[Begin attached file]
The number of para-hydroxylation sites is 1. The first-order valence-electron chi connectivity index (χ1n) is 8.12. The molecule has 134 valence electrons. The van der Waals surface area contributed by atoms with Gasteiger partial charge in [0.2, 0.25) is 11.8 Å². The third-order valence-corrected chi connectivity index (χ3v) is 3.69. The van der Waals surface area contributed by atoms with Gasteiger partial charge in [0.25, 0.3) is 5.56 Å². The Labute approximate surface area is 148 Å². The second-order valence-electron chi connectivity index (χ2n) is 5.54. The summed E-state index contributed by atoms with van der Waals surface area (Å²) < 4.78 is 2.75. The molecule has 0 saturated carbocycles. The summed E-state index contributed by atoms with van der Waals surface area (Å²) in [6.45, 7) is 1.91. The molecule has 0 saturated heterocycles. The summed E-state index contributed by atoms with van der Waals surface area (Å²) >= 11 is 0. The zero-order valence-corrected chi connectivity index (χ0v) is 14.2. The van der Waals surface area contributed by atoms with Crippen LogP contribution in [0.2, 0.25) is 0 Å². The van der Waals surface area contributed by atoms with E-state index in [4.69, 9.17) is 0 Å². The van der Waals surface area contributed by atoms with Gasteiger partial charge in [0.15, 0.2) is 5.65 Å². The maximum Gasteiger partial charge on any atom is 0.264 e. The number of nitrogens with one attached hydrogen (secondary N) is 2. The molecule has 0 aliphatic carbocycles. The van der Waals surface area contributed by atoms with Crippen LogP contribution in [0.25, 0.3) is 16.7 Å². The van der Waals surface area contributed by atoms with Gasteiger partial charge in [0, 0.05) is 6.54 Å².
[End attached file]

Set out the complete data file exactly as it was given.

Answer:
The number of para-hydroxylation sites is 1. The first-order valence-electron chi connectivity index (χ1n) is 8.12. The molecule has 134 valence electrons. The van der Waals surface area contributed by atoms with Gasteiger partial charge in [0.2, 0.25) is 11.8 Å². The third-order valence-corrected chi connectivity index (χ3v) is 3.69. The van der Waals surface area contributed by atoms with Gasteiger partial charge in [0.25, 0.3) is 5.56 Å². The Labute approximate surface area is 148 Å². The second-order valence-electron chi connectivity index (χ2n) is 5.54. The summed E-state index contributed by atoms with van der Waals surface area (Å²) < 4.78 is 2.75. The molecule has 0 saturated carbocycles. The summed E-state index contributed by atoms with van der Waals surface area (Å²) in [6.45, 7) is 1.91. The molecule has 0 saturated heterocycles. The summed E-state index contributed by atoms with van der Waals surface area (Å²) >= 11 is 0. The zero-order valence-corrected chi connectivity index (χ0v) is 14.2. The van der Waals surface area contributed by atoms with Crippen LogP contribution in [0.2, 0.25) is 0 Å². The van der Waals surface area contributed by atoms with E-state index in [4.69, 9.17) is 0 Å². The van der Waals surface area contributed by atoms with Gasteiger partial charge in [0.15, 0.2) is 5.65 Å². The maximum Gasteiger partial charge on any atom is 0.264 e. The number of nitrogens with one attached hydrogen (secondary N) is 2. The molecule has 0 aliphatic carbocycles. The van der Waals surface area contributed by atoms with Crippen LogP contribution in [0.25, 0.3) is 16.7 Å². The van der Waals surface area contributed by atoms with Gasteiger partial charge in [0, 0.05) is 6.54 Å².